Natural disaster management
Disaster management is the process of creating strategies aimed at limiting vulnerability to hazards and manages disasters such as natural disasters. Due to geographic, climatic and demographic changes in our surroundings, several countries such as India and Japan are prone to severe natural disasters such as earthquakes, floods, heat and cold waves, landslides, fires and epidemics among others. Despite that, they do not occur routinely, when they occur, they result in detrimental consequences that require efficient management plans that incorporate strategies of prevention, preparedness, relief, and recovery.
The management of natural disasters begins with prevention. Prevention strategies involve designing measures that facilitate permanent protection from disasters and since prevention is impossible, limiting of their consequences is paramount. Such measures include environmental planning and designing to reduce projects that elicit potential harm, such as buildings that can collapse in the event of floods or an earthquake and introducing superior evacuation plans especially for persons living in risky areas. Moreover, environmental degradation is linked to several natural disasters such as floods, and landslides. Hence, the implementation of strict regulations that limit the misappropriation of natural resources and promote its protection is necessary.
Preparedness in natural disasters involves the adoption and devising of plans that ensure minimal losses and damages. Preparedness incorporates activities such as first, optimization of awareness of the occurrence of a natural disaster achieved by ensuring timely communication of information, managing, and sharing of information across different departments. Secondly, is by developing strong and reinforced communication networks that can weather the disasters and ensure their security. Thirdly, evacuating people in potential hot zones of the disaster is to minimize the fatalities. Moreover, by the government allocating funds to support the process of preparation and providing administrative support such as the establishment of an Information and Research Disaster Management Centre to monitor and train persons on the efficient methods of managing the disasters.
The relief perspective involves the collaborative efforts of various agencies such as rescue agencies, the government, and relief agencies such as Red Cross working together to minimize the effects of a natural disaster and its potential extended effects. Relief activities include rescuing of persons from the areas the disaster hit, relocating residents of areas likely to be affected as well, provision of necessities such as foods, water, clothing and shelter and prevention of ailments through medication, and vaccinations. Additionally, repairing of crucial services such as means of transportation, health care facilities, homes and communication facilities is vital.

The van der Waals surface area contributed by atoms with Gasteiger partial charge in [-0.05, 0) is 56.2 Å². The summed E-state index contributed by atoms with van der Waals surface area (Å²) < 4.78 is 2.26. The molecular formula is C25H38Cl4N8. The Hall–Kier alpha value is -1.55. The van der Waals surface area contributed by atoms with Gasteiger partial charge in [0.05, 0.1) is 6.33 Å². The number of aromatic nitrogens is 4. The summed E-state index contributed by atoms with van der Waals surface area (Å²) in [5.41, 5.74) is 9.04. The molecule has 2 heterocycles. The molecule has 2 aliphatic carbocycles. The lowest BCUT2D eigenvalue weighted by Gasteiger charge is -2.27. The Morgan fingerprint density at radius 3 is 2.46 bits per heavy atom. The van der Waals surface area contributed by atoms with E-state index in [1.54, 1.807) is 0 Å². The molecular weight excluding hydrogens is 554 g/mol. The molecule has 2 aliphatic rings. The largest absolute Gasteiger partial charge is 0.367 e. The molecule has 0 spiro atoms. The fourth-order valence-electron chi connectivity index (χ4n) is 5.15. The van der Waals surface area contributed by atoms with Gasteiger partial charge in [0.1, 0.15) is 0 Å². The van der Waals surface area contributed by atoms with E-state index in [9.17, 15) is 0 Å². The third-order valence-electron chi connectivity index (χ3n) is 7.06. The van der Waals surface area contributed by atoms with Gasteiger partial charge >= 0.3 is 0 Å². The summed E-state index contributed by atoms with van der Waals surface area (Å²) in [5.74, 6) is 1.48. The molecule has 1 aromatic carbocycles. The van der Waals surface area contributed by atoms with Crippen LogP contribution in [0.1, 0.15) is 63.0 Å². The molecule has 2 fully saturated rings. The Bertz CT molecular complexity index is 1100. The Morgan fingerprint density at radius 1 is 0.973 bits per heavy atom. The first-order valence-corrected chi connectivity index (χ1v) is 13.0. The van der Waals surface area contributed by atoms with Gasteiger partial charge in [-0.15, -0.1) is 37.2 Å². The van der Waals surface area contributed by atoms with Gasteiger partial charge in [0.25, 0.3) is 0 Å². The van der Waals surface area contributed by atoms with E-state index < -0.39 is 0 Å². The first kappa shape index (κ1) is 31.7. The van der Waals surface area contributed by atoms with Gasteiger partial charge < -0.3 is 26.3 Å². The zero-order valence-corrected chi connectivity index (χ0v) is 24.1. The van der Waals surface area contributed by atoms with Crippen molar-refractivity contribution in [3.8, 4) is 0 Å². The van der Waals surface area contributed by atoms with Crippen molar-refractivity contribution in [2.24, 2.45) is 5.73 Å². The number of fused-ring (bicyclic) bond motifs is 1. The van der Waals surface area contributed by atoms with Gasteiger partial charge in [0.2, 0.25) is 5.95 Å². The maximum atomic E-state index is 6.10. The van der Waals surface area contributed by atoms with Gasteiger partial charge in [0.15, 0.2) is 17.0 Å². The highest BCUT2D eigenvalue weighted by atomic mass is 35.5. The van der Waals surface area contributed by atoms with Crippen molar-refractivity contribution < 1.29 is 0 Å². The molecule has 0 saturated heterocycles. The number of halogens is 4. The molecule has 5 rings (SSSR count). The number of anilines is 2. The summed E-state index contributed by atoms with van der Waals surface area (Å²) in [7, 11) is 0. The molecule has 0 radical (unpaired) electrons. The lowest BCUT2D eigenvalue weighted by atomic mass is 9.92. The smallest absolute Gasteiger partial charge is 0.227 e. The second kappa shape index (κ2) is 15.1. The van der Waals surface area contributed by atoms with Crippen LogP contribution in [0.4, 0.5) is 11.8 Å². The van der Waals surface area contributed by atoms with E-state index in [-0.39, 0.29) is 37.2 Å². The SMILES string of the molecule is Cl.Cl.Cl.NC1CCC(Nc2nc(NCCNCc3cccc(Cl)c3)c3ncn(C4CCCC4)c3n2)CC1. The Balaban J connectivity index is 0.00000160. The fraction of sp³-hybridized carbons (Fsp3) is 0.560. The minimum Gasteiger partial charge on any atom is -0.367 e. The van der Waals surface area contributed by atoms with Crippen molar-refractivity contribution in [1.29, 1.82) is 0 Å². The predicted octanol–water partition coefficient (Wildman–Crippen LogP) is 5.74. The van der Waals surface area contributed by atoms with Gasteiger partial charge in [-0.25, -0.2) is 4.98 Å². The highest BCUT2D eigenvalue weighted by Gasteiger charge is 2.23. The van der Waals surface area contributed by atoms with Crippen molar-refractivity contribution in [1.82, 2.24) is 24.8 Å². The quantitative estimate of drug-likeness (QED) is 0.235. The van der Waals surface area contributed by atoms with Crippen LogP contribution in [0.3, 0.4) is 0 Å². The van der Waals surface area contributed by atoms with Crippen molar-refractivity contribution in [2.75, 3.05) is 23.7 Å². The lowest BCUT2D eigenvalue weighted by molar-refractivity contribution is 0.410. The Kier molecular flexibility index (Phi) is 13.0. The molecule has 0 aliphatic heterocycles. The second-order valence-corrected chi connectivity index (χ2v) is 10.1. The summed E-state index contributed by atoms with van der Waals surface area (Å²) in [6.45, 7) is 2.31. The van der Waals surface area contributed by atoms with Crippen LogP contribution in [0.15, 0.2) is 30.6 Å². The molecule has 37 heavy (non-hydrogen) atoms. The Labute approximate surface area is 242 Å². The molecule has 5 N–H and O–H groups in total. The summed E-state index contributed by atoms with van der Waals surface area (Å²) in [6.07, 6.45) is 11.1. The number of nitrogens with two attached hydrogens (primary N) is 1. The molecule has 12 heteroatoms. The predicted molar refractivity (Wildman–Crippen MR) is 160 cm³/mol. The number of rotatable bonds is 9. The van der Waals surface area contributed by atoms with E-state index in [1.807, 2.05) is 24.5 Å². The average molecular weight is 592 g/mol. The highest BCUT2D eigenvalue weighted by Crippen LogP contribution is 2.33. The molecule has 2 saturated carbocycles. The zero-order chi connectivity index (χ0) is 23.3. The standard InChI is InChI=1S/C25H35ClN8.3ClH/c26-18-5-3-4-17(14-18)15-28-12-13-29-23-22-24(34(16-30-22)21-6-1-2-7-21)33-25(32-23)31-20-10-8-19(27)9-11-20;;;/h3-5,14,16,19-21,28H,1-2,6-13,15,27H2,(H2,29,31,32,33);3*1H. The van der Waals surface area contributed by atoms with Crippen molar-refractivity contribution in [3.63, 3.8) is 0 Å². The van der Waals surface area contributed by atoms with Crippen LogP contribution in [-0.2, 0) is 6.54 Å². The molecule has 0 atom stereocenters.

Disaster recovery occurs after the implementation of initial relief efforts after a disaster. Recovery targets the introduction of plans aimed at promoting normalcy of life. The strategies include rebuilding of infrastructures such as transportation, communication, and health facilities by investing in innovations that can weather future disasters. Secondly, is by utilizing rehabilitation efforts that will rejuvenate the culture and way of life of the people to encourage them to move on. Thirdly, is by incorporating innovations and creative technological advances in communication tools and disaster management strategies to enhance preparedness in future. Finally, by revitalizing the business community to accentuate the recovery of the country and give hope to the population.
In conclusion, the economic cost attributed to natural catastrophes is at an all time high. Therefore, since they are unpreventable, management strategies that incorporate mitigation measures to reduce their onset, putting preparation mechanisms in place, engaging in organized and informed relief efforts and implementing recovery are valuable in enabling countries to move on beyond the disasters.